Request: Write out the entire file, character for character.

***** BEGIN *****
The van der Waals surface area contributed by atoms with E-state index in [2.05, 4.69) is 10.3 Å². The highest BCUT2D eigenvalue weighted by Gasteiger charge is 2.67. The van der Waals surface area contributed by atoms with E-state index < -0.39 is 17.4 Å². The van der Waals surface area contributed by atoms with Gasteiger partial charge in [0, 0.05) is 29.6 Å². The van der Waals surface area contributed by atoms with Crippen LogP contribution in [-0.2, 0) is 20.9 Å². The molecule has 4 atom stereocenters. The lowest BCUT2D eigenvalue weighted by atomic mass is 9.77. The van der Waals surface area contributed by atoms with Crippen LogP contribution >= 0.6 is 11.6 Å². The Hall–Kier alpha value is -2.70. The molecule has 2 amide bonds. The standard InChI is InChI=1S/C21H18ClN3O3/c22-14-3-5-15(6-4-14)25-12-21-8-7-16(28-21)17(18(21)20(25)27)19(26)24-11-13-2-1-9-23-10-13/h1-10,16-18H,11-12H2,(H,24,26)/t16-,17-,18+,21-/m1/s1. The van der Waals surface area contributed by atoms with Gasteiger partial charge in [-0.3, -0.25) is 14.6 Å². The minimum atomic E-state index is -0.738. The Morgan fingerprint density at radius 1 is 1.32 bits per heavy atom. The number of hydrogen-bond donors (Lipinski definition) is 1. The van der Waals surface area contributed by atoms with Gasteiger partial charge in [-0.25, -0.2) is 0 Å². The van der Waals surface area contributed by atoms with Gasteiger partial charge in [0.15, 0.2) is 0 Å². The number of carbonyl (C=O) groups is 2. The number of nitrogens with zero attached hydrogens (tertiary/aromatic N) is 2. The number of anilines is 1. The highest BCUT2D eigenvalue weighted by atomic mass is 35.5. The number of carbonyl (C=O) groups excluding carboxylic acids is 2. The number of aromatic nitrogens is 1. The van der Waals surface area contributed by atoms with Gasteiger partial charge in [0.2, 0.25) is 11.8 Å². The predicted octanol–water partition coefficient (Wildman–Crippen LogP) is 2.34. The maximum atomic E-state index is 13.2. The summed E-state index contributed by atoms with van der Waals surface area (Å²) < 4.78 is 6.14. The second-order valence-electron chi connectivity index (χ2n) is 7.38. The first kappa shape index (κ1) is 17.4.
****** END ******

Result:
The van der Waals surface area contributed by atoms with E-state index in [2.05, 4.69) is 10.3 Å². The highest BCUT2D eigenvalue weighted by Gasteiger charge is 2.67. The van der Waals surface area contributed by atoms with E-state index < -0.39 is 17.4 Å². The van der Waals surface area contributed by atoms with Gasteiger partial charge in [0, 0.05) is 29.6 Å². The van der Waals surface area contributed by atoms with Crippen LogP contribution in [-0.2, 0) is 20.9 Å². The molecule has 4 atom stereocenters. The lowest BCUT2D eigenvalue weighted by atomic mass is 9.77. The van der Waals surface area contributed by atoms with Crippen LogP contribution >= 0.6 is 11.6 Å². The Hall–Kier alpha value is -2.70. The molecule has 2 amide bonds. The standard InChI is InChI=1S/C21H18ClN3O3/c22-14-3-5-15(6-4-14)25-12-21-8-7-16(28-21)17(18(21)20(25)27)19(26)24-11-13-2-1-9-23-10-13/h1-10,16-18H,11-12H2,(H,24,26)/t16-,17-,18+,21-/m1/s1. The van der Waals surface area contributed by atoms with Gasteiger partial charge in [-0.3, -0.25) is 14.6 Å². The minimum atomic E-state index is -0.738. The Morgan fingerprint density at radius 1 is 1.32 bits per heavy atom. The number of hydrogen-bond donors (Lipinski definition) is 1. The van der Waals surface area contributed by atoms with Gasteiger partial charge in [-0.25, -0.2) is 0 Å². The van der Waals surface area contributed by atoms with Gasteiger partial charge in [0.15, 0.2) is 0 Å². The number of carbonyl (C=O) groups is 2. The number of nitrogens with zero attached hydrogens (tertiary/aromatic N) is 2. The number of anilines is 1. The highest BCUT2D eigenvalue weighted by atomic mass is 35.5. The number of carbonyl (C=O) groups excluding carboxylic acids is 2. The number of aromatic nitrogens is 1. The van der Waals surface area contributed by atoms with Gasteiger partial charge in [0.2, 0.25) is 11.8 Å². The predicted octanol–water partition coefficient (Wildman–Crippen LogP) is 2.34. The maximum atomic E-state index is 13.2. The summed E-state index contributed by atoms with van der Waals surface area (Å²) < 4.78 is 6.14. The second-order valence-electron chi connectivity index (χ2n) is 7.38. The first kappa shape index (κ1) is 17.4.